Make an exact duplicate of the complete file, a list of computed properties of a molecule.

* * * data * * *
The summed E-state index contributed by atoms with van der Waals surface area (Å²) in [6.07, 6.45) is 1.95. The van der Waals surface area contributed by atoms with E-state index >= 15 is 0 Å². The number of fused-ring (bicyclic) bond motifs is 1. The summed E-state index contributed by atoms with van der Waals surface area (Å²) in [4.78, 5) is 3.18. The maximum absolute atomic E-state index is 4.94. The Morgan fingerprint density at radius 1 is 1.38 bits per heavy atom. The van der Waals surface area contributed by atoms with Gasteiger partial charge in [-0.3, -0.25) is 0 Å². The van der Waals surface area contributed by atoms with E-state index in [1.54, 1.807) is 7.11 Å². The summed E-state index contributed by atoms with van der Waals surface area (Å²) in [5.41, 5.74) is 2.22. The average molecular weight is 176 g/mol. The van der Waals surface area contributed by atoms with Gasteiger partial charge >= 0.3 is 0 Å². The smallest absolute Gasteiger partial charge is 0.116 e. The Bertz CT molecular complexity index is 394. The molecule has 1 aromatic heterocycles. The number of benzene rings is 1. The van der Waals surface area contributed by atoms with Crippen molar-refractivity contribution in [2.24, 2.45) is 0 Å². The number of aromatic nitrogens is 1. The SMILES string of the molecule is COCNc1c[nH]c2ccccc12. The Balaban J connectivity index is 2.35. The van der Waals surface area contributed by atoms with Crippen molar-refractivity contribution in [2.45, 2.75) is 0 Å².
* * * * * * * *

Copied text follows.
The summed E-state index contributed by atoms with van der Waals surface area (Å²) in [6.07, 6.45) is 1.95. The van der Waals surface area contributed by atoms with E-state index >= 15 is 0 Å². The number of fused-ring (bicyclic) bond motifs is 1. The summed E-state index contributed by atoms with van der Waals surface area (Å²) in [4.78, 5) is 3.18. The maximum absolute atomic E-state index is 4.94. The Morgan fingerprint density at radius 1 is 1.38 bits per heavy atom. The van der Waals surface area contributed by atoms with Gasteiger partial charge in [-0.3, -0.25) is 0 Å². The van der Waals surface area contributed by atoms with E-state index in [1.54, 1.807) is 7.11 Å². The summed E-state index contributed by atoms with van der Waals surface area (Å²) in [5.41, 5.74) is 2.22. The average molecular weight is 176 g/mol. The van der Waals surface area contributed by atoms with Gasteiger partial charge >= 0.3 is 0 Å². The smallest absolute Gasteiger partial charge is 0.116 e. The Bertz CT molecular complexity index is 394. The molecule has 1 aromatic heterocycles. The number of benzene rings is 1. The van der Waals surface area contributed by atoms with Crippen molar-refractivity contribution in [2.24, 2.45) is 0 Å². The number of aromatic nitrogens is 1. The SMILES string of the molecule is COCNc1c[nH]c2ccccc12. The Balaban J connectivity index is 2.35. The van der Waals surface area contributed by atoms with Crippen molar-refractivity contribution in [2.45, 2.75) is 0 Å².